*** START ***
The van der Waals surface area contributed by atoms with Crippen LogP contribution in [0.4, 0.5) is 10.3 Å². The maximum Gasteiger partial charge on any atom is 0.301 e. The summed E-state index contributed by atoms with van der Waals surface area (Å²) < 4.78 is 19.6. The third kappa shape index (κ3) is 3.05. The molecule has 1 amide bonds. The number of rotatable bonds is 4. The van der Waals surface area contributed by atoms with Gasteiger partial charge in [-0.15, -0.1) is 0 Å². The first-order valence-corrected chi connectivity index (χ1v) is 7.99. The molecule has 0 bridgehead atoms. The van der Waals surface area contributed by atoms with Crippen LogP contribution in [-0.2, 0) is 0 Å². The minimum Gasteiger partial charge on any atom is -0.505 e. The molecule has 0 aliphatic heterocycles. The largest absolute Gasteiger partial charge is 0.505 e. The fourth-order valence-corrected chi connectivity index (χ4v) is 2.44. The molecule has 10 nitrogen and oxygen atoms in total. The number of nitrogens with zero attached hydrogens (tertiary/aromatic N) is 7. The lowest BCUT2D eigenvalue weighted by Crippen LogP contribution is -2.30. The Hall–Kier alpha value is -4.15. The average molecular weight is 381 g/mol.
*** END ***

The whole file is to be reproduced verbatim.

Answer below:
The van der Waals surface area contributed by atoms with Crippen LogP contribution in [0.4, 0.5) is 10.3 Å². The maximum Gasteiger partial charge on any atom is 0.301 e. The summed E-state index contributed by atoms with van der Waals surface area (Å²) < 4.78 is 19.6. The third kappa shape index (κ3) is 3.05. The molecule has 1 amide bonds. The number of rotatable bonds is 4. The van der Waals surface area contributed by atoms with Gasteiger partial charge in [-0.15, -0.1) is 0 Å². The first-order valence-corrected chi connectivity index (χ1v) is 7.99. The molecule has 0 bridgehead atoms. The van der Waals surface area contributed by atoms with Crippen LogP contribution in [-0.2, 0) is 0 Å². The minimum Gasteiger partial charge on any atom is -0.505 e. The molecule has 0 aliphatic heterocycles. The largest absolute Gasteiger partial charge is 0.505 e. The fourth-order valence-corrected chi connectivity index (χ4v) is 2.44. The molecule has 10 nitrogen and oxygen atoms in total. The number of nitrogens with zero attached hydrogens (tertiary/aromatic N) is 7. The lowest BCUT2D eigenvalue weighted by Crippen LogP contribution is -2.30. The Hall–Kier alpha value is -4.15. The average molecular weight is 381 g/mol.